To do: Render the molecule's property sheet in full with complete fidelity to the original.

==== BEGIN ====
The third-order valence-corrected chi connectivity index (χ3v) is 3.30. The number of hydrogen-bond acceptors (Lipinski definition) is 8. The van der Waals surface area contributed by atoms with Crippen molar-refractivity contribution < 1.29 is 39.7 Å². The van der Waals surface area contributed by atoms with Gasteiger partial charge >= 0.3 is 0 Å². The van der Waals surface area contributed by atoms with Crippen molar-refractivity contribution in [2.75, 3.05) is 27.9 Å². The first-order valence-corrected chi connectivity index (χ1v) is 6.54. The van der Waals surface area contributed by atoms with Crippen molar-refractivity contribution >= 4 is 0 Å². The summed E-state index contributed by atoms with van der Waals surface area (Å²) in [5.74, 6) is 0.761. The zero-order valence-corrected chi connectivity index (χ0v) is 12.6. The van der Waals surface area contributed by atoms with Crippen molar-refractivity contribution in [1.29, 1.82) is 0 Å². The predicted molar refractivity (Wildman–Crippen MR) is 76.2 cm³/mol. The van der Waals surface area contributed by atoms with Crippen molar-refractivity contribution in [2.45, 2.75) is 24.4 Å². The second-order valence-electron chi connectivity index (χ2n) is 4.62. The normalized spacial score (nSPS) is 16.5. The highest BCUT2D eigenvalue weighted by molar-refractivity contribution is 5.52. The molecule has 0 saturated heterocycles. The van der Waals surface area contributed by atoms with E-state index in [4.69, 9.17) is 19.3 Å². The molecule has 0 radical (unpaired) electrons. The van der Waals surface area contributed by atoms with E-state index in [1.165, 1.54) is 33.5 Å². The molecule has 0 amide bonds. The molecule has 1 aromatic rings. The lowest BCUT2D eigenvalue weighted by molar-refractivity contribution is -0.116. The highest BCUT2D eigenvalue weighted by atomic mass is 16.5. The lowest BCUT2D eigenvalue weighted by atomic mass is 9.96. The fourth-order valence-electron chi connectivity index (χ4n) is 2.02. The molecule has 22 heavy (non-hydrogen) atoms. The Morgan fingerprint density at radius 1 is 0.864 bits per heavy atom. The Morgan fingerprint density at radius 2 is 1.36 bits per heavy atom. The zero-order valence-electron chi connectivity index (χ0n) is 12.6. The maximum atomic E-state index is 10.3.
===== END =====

The third-order valence-corrected chi connectivity index (χ3v) is 3.30. The number of hydrogen-bond acceptors (Lipinski definition) is 8. The van der Waals surface area contributed by atoms with Crippen molar-refractivity contribution < 1.29 is 39.7 Å². The van der Waals surface area contributed by atoms with Gasteiger partial charge >= 0.3 is 0 Å². The van der Waals surface area contributed by atoms with Crippen molar-refractivity contribution in [2.75, 3.05) is 27.9 Å². The first-order valence-corrected chi connectivity index (χ1v) is 6.54. The van der Waals surface area contributed by atoms with Crippen molar-refractivity contribution >= 4 is 0 Å². The summed E-state index contributed by atoms with van der Waals surface area (Å²) in [5.74, 6) is 0.761. The zero-order valence-corrected chi connectivity index (χ0v) is 12.6. The van der Waals surface area contributed by atoms with Crippen molar-refractivity contribution in [1.29, 1.82) is 0 Å². The predicted molar refractivity (Wildman–Crippen MR) is 76.2 cm³/mol. The van der Waals surface area contributed by atoms with Crippen molar-refractivity contribution in [2.45, 2.75) is 24.4 Å². The second-order valence-electron chi connectivity index (χ2n) is 4.62. The normalized spacial score (nSPS) is 16.5. The highest BCUT2D eigenvalue weighted by molar-refractivity contribution is 5.52. The molecule has 0 saturated heterocycles. The van der Waals surface area contributed by atoms with E-state index in [4.69, 9.17) is 19.3 Å². The molecule has 0 radical (unpaired) electrons. The van der Waals surface area contributed by atoms with E-state index in [1.165, 1.54) is 33.5 Å². The molecule has 0 amide bonds. The molecule has 1 aromatic rings. The lowest BCUT2D eigenvalue weighted by molar-refractivity contribution is -0.116. The highest BCUT2D eigenvalue weighted by atomic mass is 16.5. The lowest BCUT2D eigenvalue weighted by atomic mass is 9.96. The fourth-order valence-electron chi connectivity index (χ4n) is 2.02. The molecule has 22 heavy (non-hydrogen) atoms. The Morgan fingerprint density at radius 1 is 0.864 bits per heavy atom. The Morgan fingerprint density at radius 2 is 1.36 bits per heavy atom. The zero-order valence-electron chi connectivity index (χ0n) is 12.6. The maximum atomic E-state index is 10.3.